TCB Book Club Announcement (December 2021)

by The communist blocs book club

December Reading List


Thank you so much to everyone who gave their input on what they want to read. Basically everyone has voted, so I'm closing the poll a little early. If you don't like that, complain in my DMs.

The winners were LinkThe Three Sources and Three Component Parts of Marxism by Vladimir Lenin and LinkKing Pest by Edgar Allen Poe. Click on either title to read them for free online.

This month's book club technically starts in a week (15 December), but feel free to get a head start. Neither text is very long (<10 pages) which is nice. Poe's vocabulary is sometimes a little inaccessible for some modern readers, but you will be fine. Either one of the volunteers or I will post some questions at the end of December, but as always, you can talk about the readings and ask questions on the TCBook Club RMB whenever you want.

The Passerine Islands
Minister of Information

To-Do List

Begin reading LinkThe Three Sources and Three Component Parts of Marxism by Vladimir Lenin and LinkKing Pest by Edgar Allen Poe.

Feel free to ask questions or talk about the texts on the RMB.

CC: Dynamic Revolution, Bamana, AJ Empire, Therlica, Eriadni, Solveneia, New Astri, Albatraoz, Pajonia, Radicalania, Unified Communist Councils, Greater Hongshan, Socialist Heronia, Arsa, Peace and Love but Better, Janpia, Renjeva

If you want to be removed from this list, please message me.

Read dispatch

via The Communist Bloc

The Socialist Republic of Solveneia

Finally got around to reading this month's theory and boy is it short and approachable! I personally wouldn't say I learned anything new, but it certainly acts as a good refresher on the basics of Marxism, and is super quotable as well.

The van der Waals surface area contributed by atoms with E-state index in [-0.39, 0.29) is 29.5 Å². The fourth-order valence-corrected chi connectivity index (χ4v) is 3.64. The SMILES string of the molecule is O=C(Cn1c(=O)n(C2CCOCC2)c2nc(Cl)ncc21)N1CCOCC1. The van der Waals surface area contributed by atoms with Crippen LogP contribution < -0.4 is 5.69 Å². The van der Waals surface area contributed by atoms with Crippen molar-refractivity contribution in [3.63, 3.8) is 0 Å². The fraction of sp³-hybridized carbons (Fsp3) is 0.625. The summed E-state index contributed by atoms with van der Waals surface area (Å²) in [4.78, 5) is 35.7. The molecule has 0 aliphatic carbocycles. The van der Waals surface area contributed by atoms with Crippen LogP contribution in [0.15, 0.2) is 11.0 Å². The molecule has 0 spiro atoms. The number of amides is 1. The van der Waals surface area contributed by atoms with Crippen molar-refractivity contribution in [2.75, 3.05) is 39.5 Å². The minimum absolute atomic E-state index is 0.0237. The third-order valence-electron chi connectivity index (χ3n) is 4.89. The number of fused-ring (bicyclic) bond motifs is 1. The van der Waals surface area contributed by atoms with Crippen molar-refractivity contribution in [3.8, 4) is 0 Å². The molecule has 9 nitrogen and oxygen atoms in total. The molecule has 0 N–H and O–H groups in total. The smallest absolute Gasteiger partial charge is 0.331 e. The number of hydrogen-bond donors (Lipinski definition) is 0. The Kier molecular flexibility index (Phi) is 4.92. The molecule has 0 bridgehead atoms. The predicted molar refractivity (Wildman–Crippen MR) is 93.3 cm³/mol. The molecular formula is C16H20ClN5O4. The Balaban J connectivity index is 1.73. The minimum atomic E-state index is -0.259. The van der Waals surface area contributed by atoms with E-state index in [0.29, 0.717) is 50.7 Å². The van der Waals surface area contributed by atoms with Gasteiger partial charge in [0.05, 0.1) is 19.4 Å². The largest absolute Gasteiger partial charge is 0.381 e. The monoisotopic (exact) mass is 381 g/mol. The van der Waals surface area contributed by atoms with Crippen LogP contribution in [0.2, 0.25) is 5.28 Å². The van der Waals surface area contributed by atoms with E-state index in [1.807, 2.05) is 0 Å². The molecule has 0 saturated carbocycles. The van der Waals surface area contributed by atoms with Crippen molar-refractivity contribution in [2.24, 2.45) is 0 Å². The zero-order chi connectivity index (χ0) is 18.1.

"The Marxist doctrine is omnipotent because it is true." is such a powerful statement for such a short sentence lmao

The three chapters (as one might infer from the work's title) go over the three sources (and component parts) of Marxism, that is (German) philosophy, (English) political economy and (French) socialism. Each one is, again, very brief and almost a delight to read, but still sufficiently filled with information. There's really no point in me quoting passages I liked because there's so few of them, I'd basically just copy the whole text lol

More than anything, this work acts as a great jumping off point for deeper dives into one or more of these components of marxism, itself even suggesting several works (These on Feuerbach and Anti-Dühring for philosophy and Capital for political economy, though that one's definitely a bit out of my league for now). I'm not that great with starting discussions and such, so I'll just end this with my favourite passage:

"People always have been the foolish victims of deception and self-deception in politics, and they always will be until they have learnt to seek out the interests of some class or other behind all moral, religious, political and social phrases, declarations and promises. Champions of reforms and improvements will always be fooled by the defenders of the old order until they realise that every old institution, how ever barbarous and rotten it may appear to be, is kept going by the forces of certain ruling classes. And there is only one way of smashing the resistance of those classes, and that is to find, in the very society which surrounds us, the forces which can—and, owing to their social position, must—constitute the power capable of sweeping away the old and creating the new, and to enlighten and organise those forces for the struggle."

via The Communist Bloc

The People's Republic of Greater Hongshan

Hi guys, I've been kind of gone lately because I had deadlines, I take it we're still not done with december's readings?